It was fitting that Donald Trump’s gave his most recent economic speech in Detroit, a city that embodies the failed leadership of Democrats at every level.
It wasn’t all that long ago that Detroit was the shining star of American manufacturing, a place where entrepreneurs experimented and technology flourished to create a blue collar paradise. In the 1950s it great to become America’s fifth largest city with nearly two million citizens. By 1960 it had the highest per capita income of any city in the country.
But decades of Democrat leadership left the city socially and fiscally bankrupt. The collapse of the municipal government at the hands of radical trade unionists led to a violent city with a hollowed out middle class. The scope of the destruction is immense: Detroit tops the list of the most dangerous cities in terms of violent crime, the city’s per-capita income is just $14,861 (half the nation’s average), the poverty rate is 39 percent (the highest among large cities), and the population has fallen by a third.
“In short, the city of Detroit is the living, breathing example of my opponent’s failed economic agenda,” Trump told a crowd. “Every policy that has failed this city and so many others is a policy supported by Hillary Clinton. She supports the high taxes and radical regulation that forced jobs out of your community, and the crime policies that made you far, far less safe.”
Sadly, it’s not only Detroit that is suffering from a stagnant economy, it’s the entire nation. A recent Wall Street Journal/NBC News poll found that nearly three-quarters of voters believe the nation has gone off on the wrong track, the highest level in three years. A mere 18 percent say the nation is headed in the right direction. That’s not much improved from the 11 percent who said the nation was on the right track during the depths of the 2008 financial crisis.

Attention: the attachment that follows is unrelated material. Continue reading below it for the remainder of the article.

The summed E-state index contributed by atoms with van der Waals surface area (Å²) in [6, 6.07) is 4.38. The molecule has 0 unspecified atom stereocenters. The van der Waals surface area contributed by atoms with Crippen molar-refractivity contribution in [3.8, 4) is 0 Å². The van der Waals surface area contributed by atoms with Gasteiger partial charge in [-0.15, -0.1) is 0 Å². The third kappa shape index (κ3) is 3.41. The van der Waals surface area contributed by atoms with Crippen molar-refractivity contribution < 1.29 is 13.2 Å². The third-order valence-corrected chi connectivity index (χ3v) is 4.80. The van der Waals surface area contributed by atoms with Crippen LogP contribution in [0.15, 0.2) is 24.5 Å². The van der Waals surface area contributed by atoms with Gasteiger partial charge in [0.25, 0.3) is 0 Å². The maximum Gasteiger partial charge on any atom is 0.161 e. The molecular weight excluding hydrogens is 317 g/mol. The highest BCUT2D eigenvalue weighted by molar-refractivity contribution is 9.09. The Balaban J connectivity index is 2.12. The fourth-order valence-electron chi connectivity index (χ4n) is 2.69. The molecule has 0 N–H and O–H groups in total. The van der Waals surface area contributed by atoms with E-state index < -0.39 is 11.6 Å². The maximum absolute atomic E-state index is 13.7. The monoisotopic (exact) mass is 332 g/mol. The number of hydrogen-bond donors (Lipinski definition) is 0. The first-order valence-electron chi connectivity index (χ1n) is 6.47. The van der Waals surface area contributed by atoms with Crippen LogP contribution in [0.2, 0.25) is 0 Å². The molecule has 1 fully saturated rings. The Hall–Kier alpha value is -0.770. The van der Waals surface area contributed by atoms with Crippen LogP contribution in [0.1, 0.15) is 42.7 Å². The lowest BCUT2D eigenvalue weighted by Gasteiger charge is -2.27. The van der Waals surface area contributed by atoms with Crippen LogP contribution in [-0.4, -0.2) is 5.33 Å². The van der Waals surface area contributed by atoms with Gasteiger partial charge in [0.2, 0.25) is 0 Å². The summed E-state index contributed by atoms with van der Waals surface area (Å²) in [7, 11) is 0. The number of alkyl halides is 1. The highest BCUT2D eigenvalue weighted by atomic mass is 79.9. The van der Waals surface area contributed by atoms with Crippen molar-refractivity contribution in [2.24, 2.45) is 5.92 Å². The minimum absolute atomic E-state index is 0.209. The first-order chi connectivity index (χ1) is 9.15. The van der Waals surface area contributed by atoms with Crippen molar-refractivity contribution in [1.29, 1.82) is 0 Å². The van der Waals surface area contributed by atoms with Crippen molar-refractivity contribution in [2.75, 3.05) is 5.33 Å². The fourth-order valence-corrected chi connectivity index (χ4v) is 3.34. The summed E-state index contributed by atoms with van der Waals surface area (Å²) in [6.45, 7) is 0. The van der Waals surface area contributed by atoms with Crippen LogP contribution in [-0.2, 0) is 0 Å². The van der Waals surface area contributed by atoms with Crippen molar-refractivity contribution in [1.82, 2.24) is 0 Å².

There is not any single reason for Americans’ growing pessimism. It’s a general feeling that the economy isn’t growing like it should be, that there aren’t as many good jobs with good wages as their used to be, that we’re less safe than we’ve ever been, and worst of all, that our leaders don’t have any great ideas on how to resolve any of those issues.
Why then are Democrats offering up a candidate who typifies the establishment’s failure of imagination?
“The other party has reached backwards into the past to choose a nominee from yesterday – who offers only the rhetoric of yesterday and the policies of yesterday,” Trump said. “There will be no change under Hillary Clinton – only four more years of Obama.”
And although the “four more years of Obama” applause line works like a charm for a nation that believes we’re fundamentally headed in the wrong direction, four more years of Clinton isn’t exactly a great thing either. Here’s the Washington Post’s Jerry Markon on Clinton’s poor record of job creation as a New York Senator.
Her argument that she would put more Americans to work has focused on her time in the Senate, when she took on the mission of creating jobs in chronically depressed Upstate New York. As her husband, former president Bill Clinton, put it recently, she became the region’s “de facto economic development officer.”
But nearly eight years after Clinton’s Senate exit, there is little evidence that her economic development programs had a substantial impact on upstate employment. Despite Clinton’s efforts, upstate job growth stagnated overall during her tenure, with manufacturing jobs plunging nearly 25 percent, according to jobs data. …
Clinton’s self-styled role as economic promoter also showcases an operating style that has come to define the political and money-making machine known to some critics of the former first couple as Clinton Inc. Some of her pet economic projects involved loyal campaign contributors, who also supported the Clinton Foundation, The Post review shows.
Democrats failed Detroit and Hillary Clinton failed New York. Is that really a record worth building on?
“We can’t solve our problems by relying on the politicians who created them. Only by changing to new leadership, and new solutions, will we get new results,” Trump told the Detroit crowd. “We need to stop believing in politicians and start believing in America.”